By Jesse Marx
By Chris Parker
By Jake Rossen
By Jesse Marx
By Michelle LeBow
By Alleen Brown
By Maggie LaMaack
By CP Staff
We gave at the Mall. Is there anything more amusing than an amusement park full of queers? Each year we just get giddier about Camp Out, a benefit for District 202 that combines three of our favorite things: poofs, dykes, and retails shops. Oodles of queer folks descended on the Mall of America last month, lining up to eat unhealthy food, sumo wrestle, and try that nail-biting axe ride. The highlight of the evening, however, came when the inimitable Miss Richfield hosted an all-too-twisted version of the Newlywed Game, complete with tacky game show music, a befuddled straight couple, and Barbie-Q as the clingy-dress-clad assistant. In response to the query, "What was the last gift you gave your partner," the lesbian fessed up to a wedding ring, and the gay boy...a bottle of lube and a card. Nothing like living out those clichés.
Dear God, It's Funny. Speaking of the suburban czarina, Miss Richfield's latest offering, "Thank God, It's Richfield," left us with serious case of perma-grin. The show, which runs through October at Bryant-Lake Bowl, is by far the best shtick we've seen in a long time. A mishmash of oddball ballads, piano duets, talk-show-style interviews, and oh-so-subtle lighting changes ("I'd like the pink gel please"), the 90-minute lineup is performer Russ King at his finest. And kudos to his clogging, singing, blender-operating cast too. Cooking with walleye has reached unthinkable heights under Miss R's tutelage.
Gown meeting. Our weakness for all things fabulously royal (a list that definitely doesn't include Weight Watchers sellout Fergie of York) led us to the Mall of America last month to see the touring diplay of Princess Diana's dresses. Not even Camilla Parker-Bowles could have resisted, knowing that the proceeds went to benefit Camp Heartland, a Minnesota retreat center for kids affected by HIV/AIDS. We spent a Saturday jostling housewives, strollers, and unwilling husbands for a peek at outfits that cost as much as a car. These weren't the top-line dresses--most only served to document how yucky '80s fashion really was, even for a Princess--but we're not above a brainwashing in the cult of personality. Our fave frocks included a beaded blockbuster (Don't you always need something new for those dinners with important heads of state?) and a lurid nightclub number replete with tartan patterns and silver-lamé touches. Our greatest regret, however, was that we couldn't get our girlfriend to spring for the Diana paper-doll collection.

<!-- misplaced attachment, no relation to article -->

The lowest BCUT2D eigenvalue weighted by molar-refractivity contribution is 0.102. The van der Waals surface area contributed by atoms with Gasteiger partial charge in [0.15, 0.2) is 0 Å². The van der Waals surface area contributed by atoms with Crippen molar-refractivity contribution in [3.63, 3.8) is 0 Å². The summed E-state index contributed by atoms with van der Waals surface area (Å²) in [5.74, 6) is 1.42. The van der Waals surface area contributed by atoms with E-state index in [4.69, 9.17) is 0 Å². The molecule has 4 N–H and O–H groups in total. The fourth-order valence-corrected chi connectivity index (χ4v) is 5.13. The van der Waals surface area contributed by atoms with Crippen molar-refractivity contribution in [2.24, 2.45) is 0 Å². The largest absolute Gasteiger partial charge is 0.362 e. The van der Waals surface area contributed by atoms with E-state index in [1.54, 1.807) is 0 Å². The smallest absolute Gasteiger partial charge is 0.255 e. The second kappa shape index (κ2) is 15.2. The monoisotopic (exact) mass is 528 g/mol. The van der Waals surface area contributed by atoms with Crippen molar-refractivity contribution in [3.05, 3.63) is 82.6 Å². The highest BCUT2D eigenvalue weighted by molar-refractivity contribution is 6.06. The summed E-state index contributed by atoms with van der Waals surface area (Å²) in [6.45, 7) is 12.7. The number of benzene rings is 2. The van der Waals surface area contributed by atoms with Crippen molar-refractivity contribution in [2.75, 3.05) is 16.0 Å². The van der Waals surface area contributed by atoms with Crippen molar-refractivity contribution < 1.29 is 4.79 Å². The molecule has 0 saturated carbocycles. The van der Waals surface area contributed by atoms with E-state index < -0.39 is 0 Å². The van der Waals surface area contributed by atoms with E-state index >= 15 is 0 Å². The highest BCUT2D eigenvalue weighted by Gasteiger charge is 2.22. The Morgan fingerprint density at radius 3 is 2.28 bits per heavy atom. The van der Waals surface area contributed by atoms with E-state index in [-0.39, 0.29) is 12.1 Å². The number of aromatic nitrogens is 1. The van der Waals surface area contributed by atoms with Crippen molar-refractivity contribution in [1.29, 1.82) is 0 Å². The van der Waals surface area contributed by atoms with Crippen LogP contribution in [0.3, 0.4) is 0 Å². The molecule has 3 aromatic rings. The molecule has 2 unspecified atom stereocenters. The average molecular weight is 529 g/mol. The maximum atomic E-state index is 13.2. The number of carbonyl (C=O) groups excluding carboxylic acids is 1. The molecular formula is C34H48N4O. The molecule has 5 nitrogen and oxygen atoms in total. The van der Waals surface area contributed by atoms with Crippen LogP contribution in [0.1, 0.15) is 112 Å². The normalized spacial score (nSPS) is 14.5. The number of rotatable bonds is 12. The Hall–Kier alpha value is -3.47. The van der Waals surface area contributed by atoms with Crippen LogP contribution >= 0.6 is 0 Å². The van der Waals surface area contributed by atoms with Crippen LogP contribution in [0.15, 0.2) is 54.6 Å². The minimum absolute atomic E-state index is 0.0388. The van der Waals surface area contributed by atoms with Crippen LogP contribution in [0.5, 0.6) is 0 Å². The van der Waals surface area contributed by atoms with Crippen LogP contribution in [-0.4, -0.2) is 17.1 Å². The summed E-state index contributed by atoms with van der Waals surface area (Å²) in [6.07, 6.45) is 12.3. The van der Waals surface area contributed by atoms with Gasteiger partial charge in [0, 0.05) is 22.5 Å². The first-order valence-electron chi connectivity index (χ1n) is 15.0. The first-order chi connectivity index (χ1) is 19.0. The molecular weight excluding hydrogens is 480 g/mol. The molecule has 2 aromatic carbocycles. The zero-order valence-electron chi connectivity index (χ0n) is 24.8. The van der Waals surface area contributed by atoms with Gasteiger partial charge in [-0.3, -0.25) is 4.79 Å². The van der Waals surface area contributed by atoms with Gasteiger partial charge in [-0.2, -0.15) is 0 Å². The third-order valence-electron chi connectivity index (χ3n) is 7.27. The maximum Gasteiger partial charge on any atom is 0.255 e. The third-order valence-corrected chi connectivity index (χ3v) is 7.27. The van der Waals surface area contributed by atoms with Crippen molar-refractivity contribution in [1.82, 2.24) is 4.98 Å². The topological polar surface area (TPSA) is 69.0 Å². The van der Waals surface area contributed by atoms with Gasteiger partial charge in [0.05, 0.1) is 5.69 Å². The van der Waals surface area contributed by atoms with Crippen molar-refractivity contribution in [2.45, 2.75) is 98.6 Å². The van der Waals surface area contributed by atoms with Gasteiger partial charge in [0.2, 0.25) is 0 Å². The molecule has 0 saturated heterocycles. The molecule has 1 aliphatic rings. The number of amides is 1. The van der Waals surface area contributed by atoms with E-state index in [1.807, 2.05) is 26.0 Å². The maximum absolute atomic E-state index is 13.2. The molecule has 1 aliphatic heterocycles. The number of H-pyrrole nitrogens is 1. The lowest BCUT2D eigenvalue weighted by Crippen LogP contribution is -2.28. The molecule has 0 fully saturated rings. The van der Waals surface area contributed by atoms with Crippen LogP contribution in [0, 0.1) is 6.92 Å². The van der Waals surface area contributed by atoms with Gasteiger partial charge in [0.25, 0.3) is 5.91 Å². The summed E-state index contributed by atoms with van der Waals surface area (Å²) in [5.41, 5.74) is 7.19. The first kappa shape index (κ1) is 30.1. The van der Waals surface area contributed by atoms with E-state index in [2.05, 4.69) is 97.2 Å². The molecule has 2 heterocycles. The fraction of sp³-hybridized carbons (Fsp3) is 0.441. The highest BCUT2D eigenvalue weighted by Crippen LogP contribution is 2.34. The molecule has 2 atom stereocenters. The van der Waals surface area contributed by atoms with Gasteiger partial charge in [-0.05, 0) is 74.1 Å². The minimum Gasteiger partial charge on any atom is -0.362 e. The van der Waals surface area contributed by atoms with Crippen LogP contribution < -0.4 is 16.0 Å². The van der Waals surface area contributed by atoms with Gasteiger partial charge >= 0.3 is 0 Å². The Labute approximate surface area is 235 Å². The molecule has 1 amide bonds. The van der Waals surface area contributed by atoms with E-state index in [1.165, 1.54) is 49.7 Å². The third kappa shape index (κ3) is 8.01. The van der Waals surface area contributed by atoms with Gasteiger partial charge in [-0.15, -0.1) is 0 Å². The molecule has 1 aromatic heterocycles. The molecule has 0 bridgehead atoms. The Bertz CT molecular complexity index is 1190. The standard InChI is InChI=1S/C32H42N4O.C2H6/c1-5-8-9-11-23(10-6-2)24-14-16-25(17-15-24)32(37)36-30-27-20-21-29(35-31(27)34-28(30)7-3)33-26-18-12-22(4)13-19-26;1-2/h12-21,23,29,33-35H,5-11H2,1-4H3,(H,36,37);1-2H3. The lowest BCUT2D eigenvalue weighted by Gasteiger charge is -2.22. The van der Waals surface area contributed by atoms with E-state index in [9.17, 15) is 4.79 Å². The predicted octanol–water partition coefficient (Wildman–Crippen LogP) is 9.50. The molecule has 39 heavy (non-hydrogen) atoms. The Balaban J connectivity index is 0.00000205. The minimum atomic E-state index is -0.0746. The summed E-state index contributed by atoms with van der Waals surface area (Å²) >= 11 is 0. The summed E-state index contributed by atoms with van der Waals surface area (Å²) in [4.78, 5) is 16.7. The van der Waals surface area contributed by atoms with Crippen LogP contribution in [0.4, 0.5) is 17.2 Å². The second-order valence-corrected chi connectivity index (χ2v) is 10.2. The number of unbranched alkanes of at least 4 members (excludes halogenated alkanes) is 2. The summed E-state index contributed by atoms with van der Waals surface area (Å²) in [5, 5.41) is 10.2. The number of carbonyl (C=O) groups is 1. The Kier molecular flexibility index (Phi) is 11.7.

Not-so-secret code. No tuxedos, no polo shirts, and especially no white sneakers are allowed on Fridays or Saturdays in the Twin Cities new leather bar, the Minneapolis Eagle (515 Washington Ave. S.). And no exceptions. In fact, we know of one patron wearing the aforementioned forbidden footwear who, upon being refused entree, returned to his friend's car, retrieved a can of black spray paint, calmly recolored his shoes, and 10 minutes later was admitted without a second glance. (We hope he was wearing socks!) The dress code, not enforced until 8 p.m. on those two nights and fully posted on the bar's web site (www.mplseagle.com) is a huge hit. "It's about time," is the most common comment we've heard. "Minneapolis has been needing a real leather bar for years." Not to disparage the Saloon, whose Tank tops and bottoms are still our favorite chaps to hang with on a Sunday night, but the Eagle wears its harness all week long. And it serves lunch, the first gay bar to do so since the fabled Sutton's. The fare is more than fair, and even during a weekday nooner--we had the curried turkey salad pita and the jalapeño poppers--the creak of cowhide is never far away. As one member of our party observed, "The meat is tender and the boys are tough." So don't sweat the code. Pull off that Abercrombie and Hilfiger, pull out the black jeans and boots, and pull a few brews with some attitude-free biker babes.
Better than tan lines. The Arena Racquet Swim & Health Club in Minneapolis recently replaced all their old exercise machines with top-of-the-line Cybex and Hammerstrength equipment. According to the staff and our muscle-minded friends, the spanking new appurtenances have proven extremely popular with pumpers and pressers. One machine in particular has attracted the gaze of local gays--the Cybex apparatus that isolates the, um, glutei. Patrons utilizing this station attract more jaw-dropping attention than bungee jumpers at the State Fair. Or a decent act at the La Femme show-lounge. Even Dr. Laura might look good on this machine. We dropped by for an eyeful ourselves and were immediately sold. The boldest member of our party was tempted to approach the blond, buzz-cut butch sweating at the new gluteus station and ask if he could spot the guy. "You don't need a spotter at a machine," we reminded our gym-challenged pal. Too bad, 'cause from the looks of things, we weren't the only ones who'd spotted the blond. The Cybex device kicks serious derriere and is the first of its kind on the market. We think it couldn't have arrived a moment sooner. With the onslaught of the fall television premieres, and the holiday season leering just over the frosty horizon, queer Minnesotans definitely need to improve their bottom lines.